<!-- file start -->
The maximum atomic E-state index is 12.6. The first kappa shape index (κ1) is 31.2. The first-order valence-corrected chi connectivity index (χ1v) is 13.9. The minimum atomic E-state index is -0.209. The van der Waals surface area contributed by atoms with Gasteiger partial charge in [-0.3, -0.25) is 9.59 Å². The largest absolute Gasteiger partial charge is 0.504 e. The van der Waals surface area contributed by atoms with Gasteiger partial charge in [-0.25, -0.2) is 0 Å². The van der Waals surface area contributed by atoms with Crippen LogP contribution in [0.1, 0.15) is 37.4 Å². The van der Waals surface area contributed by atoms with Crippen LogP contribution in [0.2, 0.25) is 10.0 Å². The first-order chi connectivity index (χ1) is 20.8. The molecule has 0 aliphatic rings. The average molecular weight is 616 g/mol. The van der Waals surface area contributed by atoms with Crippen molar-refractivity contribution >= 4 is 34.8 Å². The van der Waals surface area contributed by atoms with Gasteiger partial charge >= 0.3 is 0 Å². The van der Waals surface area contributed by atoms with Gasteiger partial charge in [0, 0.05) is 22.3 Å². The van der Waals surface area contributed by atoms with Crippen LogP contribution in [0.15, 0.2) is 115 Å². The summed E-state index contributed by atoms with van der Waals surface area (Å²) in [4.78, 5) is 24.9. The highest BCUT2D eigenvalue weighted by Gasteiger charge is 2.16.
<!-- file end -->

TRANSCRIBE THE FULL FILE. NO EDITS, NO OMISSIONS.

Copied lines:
The maximum atomic E-state index is 12.6. The first kappa shape index (κ1) is 31.2. The first-order valence-corrected chi connectivity index (χ1v) is 13.9. The minimum atomic E-state index is -0.209. The van der Waals surface area contributed by atoms with Gasteiger partial charge in [-0.3, -0.25) is 9.59 Å². The largest absolute Gasteiger partial charge is 0.504 e. The van der Waals surface area contributed by atoms with Gasteiger partial charge in [-0.25, -0.2) is 0 Å². The van der Waals surface area contributed by atoms with Crippen LogP contribution in [0.1, 0.15) is 37.4 Å². The van der Waals surface area contributed by atoms with Crippen LogP contribution in [0.2, 0.25) is 10.0 Å². The first-order chi connectivity index (χ1) is 20.8. The molecule has 0 aliphatic rings. The average molecular weight is 616 g/mol. The van der Waals surface area contributed by atoms with Crippen molar-refractivity contribution >= 4 is 34.8 Å². The van der Waals surface area contributed by atoms with Gasteiger partial charge >= 0.3 is 0 Å². The van der Waals surface area contributed by atoms with Gasteiger partial charge in [0, 0.05) is 22.3 Å². The van der Waals surface area contributed by atoms with Crippen LogP contribution in [0.15, 0.2) is 115 Å². The summed E-state index contributed by atoms with van der Waals surface area (Å²) in [4.78, 5) is 24.9. The highest BCUT2D eigenvalue weighted by Gasteiger charge is 2.16.